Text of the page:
while the wet sample has a larger density with a value of 546.7 kg/m 3.
However, this divergence in density is directly related to the moisture
content of the sample in different condition.

Stress (MPa)-strain (%) curve of the compression test results


20.00

Dry maple
Wet maple

15.00

Stress (MPa)

10.00
5.00

Dry sample trendline

f(x) = 73.84x + 6.25


f(x) = 61.33x + 2.87
R = 1
R = 1

0.00
0.000 0.100 0.200 0.300

Linear (Dry sample


trendline)
Wet sample elasiticty of
modulus
Linear (Wet sample
elasiticty of modulus)

Strain (%)
Graph 1: Stress-strain curve for applied load perpendicular to the grain

The modulus of elasticity was determined using the first few points of
the stress-strain curve of the samples. The following points of the
curve were neglected as the slope largely varies due to the permanent
deformation (yielding point) of the samples as seen in the previous
experiment (Steel and concrete behaviour). As shown on graph 1,
using the first values of the curve, the obtained modulus of elasticity is
based on a linear slope (tangent to the line), which can be considered
accurate, as the coefficient of determination of the trendline is
elevated (R2=1 and R2=0.99868).

Flexural test results of engineered panels


Panels
Load (N)
Deflection (mm)
Modulus of
rupture (MPa)
Span (mm)
Width (mm)
Thickness (mm)

Medium density
fiberboard

Oriented strand
Plywoo
board
d
608.7
432.74 447.84
25.29
42.64
45.93
15.10

Table 3: Flexural test results of engineered panels

10.73
457.2
50.8
19.05

11.11

Load (kN) - deflection (mm) curve of engineered panels


70
60
50
Plywood

40

OSB

Load (kN) 30

MDF

20
10
0
0 5 10 15 20 25 30
Deflection (mm)

Graph 2: Load-deflection curve of engineered panels following the flexural test

Graph 2 shows the different properties of the engineered panels. From


the illustration, we can observe that plywood ruptures at a loading of
44.0049 kg and is subjected to large a deflection without rupturing
(>50 mm), comparatively Medium Density Fiberboard (MDF) supports a
large load (62.0486 kg) but its deflection is small (25.29 mm)
comparatively to plywood before fracturing. As for the Oriented Strand
Board (OSB), it deforms substantially (42.64 mm) under a respectable
load (42.6377 kg), however plywood can deform additionally without
fracturing. The load, which the medium density board can support, is
the largest recorded value as shown in table 3.

Discussion:
The results of the compression tests clearly demonstrate that the
compressive strength of the wood samples when the grains are parallel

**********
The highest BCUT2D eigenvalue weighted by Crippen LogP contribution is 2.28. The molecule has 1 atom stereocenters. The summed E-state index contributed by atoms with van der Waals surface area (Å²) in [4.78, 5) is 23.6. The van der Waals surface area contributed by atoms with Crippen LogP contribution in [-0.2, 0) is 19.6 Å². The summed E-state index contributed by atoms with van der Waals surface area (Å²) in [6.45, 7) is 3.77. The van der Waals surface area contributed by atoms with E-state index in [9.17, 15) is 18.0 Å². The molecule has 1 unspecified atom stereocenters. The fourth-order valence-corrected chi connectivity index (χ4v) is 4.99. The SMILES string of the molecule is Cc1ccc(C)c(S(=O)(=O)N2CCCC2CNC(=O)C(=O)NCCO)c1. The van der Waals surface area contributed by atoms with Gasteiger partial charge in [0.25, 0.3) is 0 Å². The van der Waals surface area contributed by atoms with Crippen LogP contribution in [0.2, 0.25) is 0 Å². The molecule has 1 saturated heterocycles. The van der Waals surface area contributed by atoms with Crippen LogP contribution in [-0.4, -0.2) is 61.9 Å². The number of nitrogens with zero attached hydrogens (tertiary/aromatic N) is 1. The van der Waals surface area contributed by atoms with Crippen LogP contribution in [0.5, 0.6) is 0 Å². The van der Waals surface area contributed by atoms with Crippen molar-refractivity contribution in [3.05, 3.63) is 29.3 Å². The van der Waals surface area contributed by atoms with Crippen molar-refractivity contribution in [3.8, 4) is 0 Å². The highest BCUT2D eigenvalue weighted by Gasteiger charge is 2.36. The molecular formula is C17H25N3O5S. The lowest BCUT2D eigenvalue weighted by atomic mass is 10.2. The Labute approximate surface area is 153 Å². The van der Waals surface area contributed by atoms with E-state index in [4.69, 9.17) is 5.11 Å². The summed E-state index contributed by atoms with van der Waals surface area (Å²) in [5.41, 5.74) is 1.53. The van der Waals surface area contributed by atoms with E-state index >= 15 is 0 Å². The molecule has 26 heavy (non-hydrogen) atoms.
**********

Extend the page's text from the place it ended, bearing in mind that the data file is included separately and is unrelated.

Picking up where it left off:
to the applied force (92.65 kN) is superior compared to perpendicular
to the grain (16.19 kN). The strength of the dry samples (92.65 kN) is
also much stronger than the wet sample (28.66 kN). The presence of
moisture content largely increases the density of the wood without
increasing its strength. The presence of moisture content increases the
sample mass by 150% and reduces the strength by 320%. Based on
the obtained results, we can determine that the presence of moisture
is incredibly harmful to the performance of wood.
The density calculated using the dimensions and mass measured in
class for the dry sample is 385.4 kg/m 3 when the moisture content is
less than 6% while the density for the wet sample is 546.7 kg/m 3 while

the moisture content is more than 25 %. When the moisture content is


12% as identified in table 5.1, the density for eastern white pine varies
between 340 to 350 kg/m3 and the density of the silver maple is 440 to
480 kg/m3. Based on the previously mentioned results, we can deduct
that the type of lumber for the compression test with the grain parallel
to the applied force is the silver maple. As for the strength of the
samples, the compressive strength of the sample whether parallel to
the grain or perpendicular to the grain they are not within the range
determined in table 5.1. This discrepancy could have been caused by
the difference in the moisture content of the samples compared to the
values determined in the table.
The end grain of a sample may cause variations in the results of the
experiment. The end grain is used to determine the positioning of the
specimen when testing its compressive strength. Whenever the grain
orientation of the wood products is not consistent and the cross grain
is large, it is not possible to determine the appropriate way to apply
the load to ensure that it is either perpendicular or parallel to the grain.
The grain of a wood sample may not be ideal, which causes erroneous
results or the presence of knots within the wood can largely affect the
properties of the wood such as its compressive and flexural strength.
This leads to uncertainties in the estimation of the mechanical
properties of the lumber samples, which can be reduced by testing a
larger number of samples. Additionally, ASTM D3043 specifies that
span of the specimen should at least be 48 times its thickness,
however, the testing machine is the one previously used in experiment
3 meaning that the span used during the testing was not 48 times the
thickness of the sample, which may have lead to mistakes in the
obtained results as the material was not tested within the prescriptions
given by the ASTM. Deviations of standard can lead to uncertainties in
the estimation of the mechanical properties of the wood sample.

Conclusion:
Throughout the experiment we have observed that an excessive
presence of moisture within the timber can negatively impact the
performance of the products. It also increases the deformation of wood
while subjected to an inferior loading. The engineered panels tested
possess different mechanical properties and perform differently. The
Medium Density Fiberboard (MDF) supports a large loading but does
not deform substantially while also characterized by a superior density;
the Oriented Strand Board deforms less than the plywood under a
smaller load while the plywood deforms largely before rupturing.
Briefly, the mechanical properties of wood can largely vary under

different conditions, wood species and density. Additionally, wood


products and engineered wood materials sport an incredible strengthto-weight ratio and availability making an affordable and effective
material.

References
Laboratory manual, CIVI 321, Michelle Nokken, Winter 2016.

Appendix
Sample calculations
Strength (stress):
P
A

A=W steel W wood


A=25.19 41.71=1050.67 mm 2
8430
=8.02 MPa
1050.67

Strain:
=

L
L

1
=0.024
41.71

Modulus of elasticity:
E=

However, the elasticity of modulus can also be determined using the


tangent of the stress-strain curve.
Density:

Mass ( kg )
3

Volume(m )
0.1004
kg
=385.40 3
0.04171 0.040750.15237
m

Modulus of rupture:
MOR=

PL
2
bd

P=Load ( kg ) gravitational constant


P=62.0486 9.81=608.70
MOR=

608.70 457.2
=15.10 MPa
50.8 19.052

Appendix B: Original data and specimen


fracture type